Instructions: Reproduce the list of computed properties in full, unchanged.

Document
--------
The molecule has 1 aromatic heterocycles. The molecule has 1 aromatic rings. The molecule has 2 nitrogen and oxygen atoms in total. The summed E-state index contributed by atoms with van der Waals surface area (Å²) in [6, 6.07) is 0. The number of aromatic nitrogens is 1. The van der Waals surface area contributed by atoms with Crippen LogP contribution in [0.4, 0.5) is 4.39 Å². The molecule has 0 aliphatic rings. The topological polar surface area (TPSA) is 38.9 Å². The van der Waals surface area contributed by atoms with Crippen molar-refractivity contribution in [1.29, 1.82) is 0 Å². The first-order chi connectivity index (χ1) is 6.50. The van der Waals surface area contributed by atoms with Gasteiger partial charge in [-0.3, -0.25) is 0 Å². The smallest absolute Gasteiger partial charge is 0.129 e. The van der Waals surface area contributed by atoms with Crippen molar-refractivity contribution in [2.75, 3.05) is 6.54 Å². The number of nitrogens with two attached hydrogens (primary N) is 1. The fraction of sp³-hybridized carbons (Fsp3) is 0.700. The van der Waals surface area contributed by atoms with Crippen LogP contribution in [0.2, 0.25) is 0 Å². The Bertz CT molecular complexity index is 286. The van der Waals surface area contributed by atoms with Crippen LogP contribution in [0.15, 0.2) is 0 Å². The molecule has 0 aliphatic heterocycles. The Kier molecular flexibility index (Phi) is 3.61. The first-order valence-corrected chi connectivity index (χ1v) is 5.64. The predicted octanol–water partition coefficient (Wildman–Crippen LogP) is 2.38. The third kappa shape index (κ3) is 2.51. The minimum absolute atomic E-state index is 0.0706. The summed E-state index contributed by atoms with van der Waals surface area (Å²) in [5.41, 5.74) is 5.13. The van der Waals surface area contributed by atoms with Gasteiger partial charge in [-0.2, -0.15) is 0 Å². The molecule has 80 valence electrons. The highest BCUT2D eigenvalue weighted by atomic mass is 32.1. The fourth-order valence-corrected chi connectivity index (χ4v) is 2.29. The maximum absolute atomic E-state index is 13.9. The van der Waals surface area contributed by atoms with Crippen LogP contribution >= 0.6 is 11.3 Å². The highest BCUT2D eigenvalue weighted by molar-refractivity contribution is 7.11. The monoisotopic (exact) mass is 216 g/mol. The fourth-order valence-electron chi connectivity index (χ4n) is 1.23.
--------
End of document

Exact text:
The molecule has 1 aromatic heterocycles. The molecule has 1 aromatic rings. The molecule has 2 nitrogen and oxygen atoms in total. The summed E-state index contributed by atoms with van der Waals surface area (Å²) in [6, 6.07) is 0. The number of aromatic nitrogens is 1. The van der Waals surface area contributed by atoms with Crippen LogP contribution in [0.4, 0.5) is 4.39 Å². The molecule has 0 aliphatic rings. The topological polar surface area (TPSA) is 38.9 Å². The van der Waals surface area contributed by atoms with Crippen molar-refractivity contribution in [1.29, 1.82) is 0 Å². The first-order chi connectivity index (χ1) is 6.50. The van der Waals surface area contributed by atoms with Gasteiger partial charge in [-0.3, -0.25) is 0 Å². The smallest absolute Gasteiger partial charge is 0.129 e. The van der Waals surface area contributed by atoms with Crippen molar-refractivity contribution in [2.75, 3.05) is 6.54 Å². The number of nitrogens with two attached hydrogens (primary N) is 1. The fraction of sp³-hybridized carbons (Fsp3) is 0.700. The van der Waals surface area contributed by atoms with Crippen LogP contribution in [0.2, 0.25) is 0 Å². The Bertz CT molecular complexity index is 286. The van der Waals surface area contributed by atoms with Crippen LogP contribution in [0.15, 0.2) is 0 Å². The molecule has 0 aliphatic heterocycles. The Kier molecular flexibility index (Phi) is 3.61. The first-order valence-corrected chi connectivity index (χ1v) is 5.64. The predicted octanol–water partition coefficient (Wildman–Crippen LogP) is 2.38. The third kappa shape index (κ3) is 2.51. The minimum absolute atomic E-state index is 0.0706. The summed E-state index contributed by atoms with van der Waals surface area (Å²) in [5.41, 5.74) is 5.13. The van der Waals surface area contributed by atoms with Gasteiger partial charge in [-0.2, -0.15) is 0 Å². The molecule has 80 valence electrons. The highest BCUT2D eigenvalue weighted by atomic mass is 32.1. The fourth-order valence-corrected chi connectivity index (χ4v) is 2.29. The maximum absolute atomic E-state index is 13.9. The van der Waals surface area contributed by atoms with Crippen LogP contribution >= 0.6 is 11.3 Å². The highest BCUT2D eigenvalue weighted by molar-refractivity contribution is 7.11. The monoisotopic (exact) mass is 216 g/mol. The fourth-order valence-electron chi connectivity index (χ4n) is 1.23.